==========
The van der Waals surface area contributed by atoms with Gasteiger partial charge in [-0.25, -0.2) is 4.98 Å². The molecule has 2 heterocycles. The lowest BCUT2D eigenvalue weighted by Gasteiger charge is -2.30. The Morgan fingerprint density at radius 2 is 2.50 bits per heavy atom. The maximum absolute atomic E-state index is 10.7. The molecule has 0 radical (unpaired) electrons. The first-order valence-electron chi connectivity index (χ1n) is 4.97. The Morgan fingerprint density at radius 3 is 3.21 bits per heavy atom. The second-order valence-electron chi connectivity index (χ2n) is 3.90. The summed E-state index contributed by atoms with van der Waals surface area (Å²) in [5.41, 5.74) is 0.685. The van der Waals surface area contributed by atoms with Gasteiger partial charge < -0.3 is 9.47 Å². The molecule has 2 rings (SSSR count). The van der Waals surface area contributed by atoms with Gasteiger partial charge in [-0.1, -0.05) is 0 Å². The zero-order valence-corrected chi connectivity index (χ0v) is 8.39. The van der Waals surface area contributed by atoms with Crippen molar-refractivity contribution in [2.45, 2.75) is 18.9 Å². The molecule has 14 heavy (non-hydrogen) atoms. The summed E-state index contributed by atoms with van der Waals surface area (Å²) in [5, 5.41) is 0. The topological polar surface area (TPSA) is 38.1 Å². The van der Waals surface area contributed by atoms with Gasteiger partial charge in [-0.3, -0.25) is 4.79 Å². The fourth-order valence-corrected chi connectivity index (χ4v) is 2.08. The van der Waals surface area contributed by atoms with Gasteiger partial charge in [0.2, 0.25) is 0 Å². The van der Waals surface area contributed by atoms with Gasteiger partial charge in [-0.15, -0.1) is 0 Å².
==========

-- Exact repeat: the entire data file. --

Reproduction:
The van der Waals surface area contributed by atoms with Gasteiger partial charge in [-0.25, -0.2) is 4.98 Å². The molecule has 2 heterocycles. The lowest BCUT2D eigenvalue weighted by Gasteiger charge is -2.30. The Morgan fingerprint density at radius 2 is 2.50 bits per heavy atom. The maximum absolute atomic E-state index is 10.7. The molecule has 0 radical (unpaired) electrons. The first-order valence-electron chi connectivity index (χ1n) is 4.97. The Morgan fingerprint density at radius 3 is 3.21 bits per heavy atom. The second-order valence-electron chi connectivity index (χ2n) is 3.90. The summed E-state index contributed by atoms with van der Waals surface area (Å²) in [5.41, 5.74) is 0.685. The van der Waals surface area contributed by atoms with Gasteiger partial charge < -0.3 is 9.47 Å². The molecule has 2 rings (SSSR count). The van der Waals surface area contributed by atoms with Gasteiger partial charge in [-0.1, -0.05) is 0 Å². The zero-order valence-corrected chi connectivity index (χ0v) is 8.39. The van der Waals surface area contributed by atoms with Crippen molar-refractivity contribution in [2.45, 2.75) is 18.9 Å². The molecule has 14 heavy (non-hydrogen) atoms. The summed E-state index contributed by atoms with van der Waals surface area (Å²) in [5, 5.41) is 0. The topological polar surface area (TPSA) is 38.1 Å². The van der Waals surface area contributed by atoms with Gasteiger partial charge in [-0.3, -0.25) is 4.79 Å². The fourth-order valence-corrected chi connectivity index (χ4v) is 2.08. The van der Waals surface area contributed by atoms with Gasteiger partial charge in [0.2, 0.25) is 0 Å². The van der Waals surface area contributed by atoms with Gasteiger partial charge in [-0.15, -0.1) is 0 Å².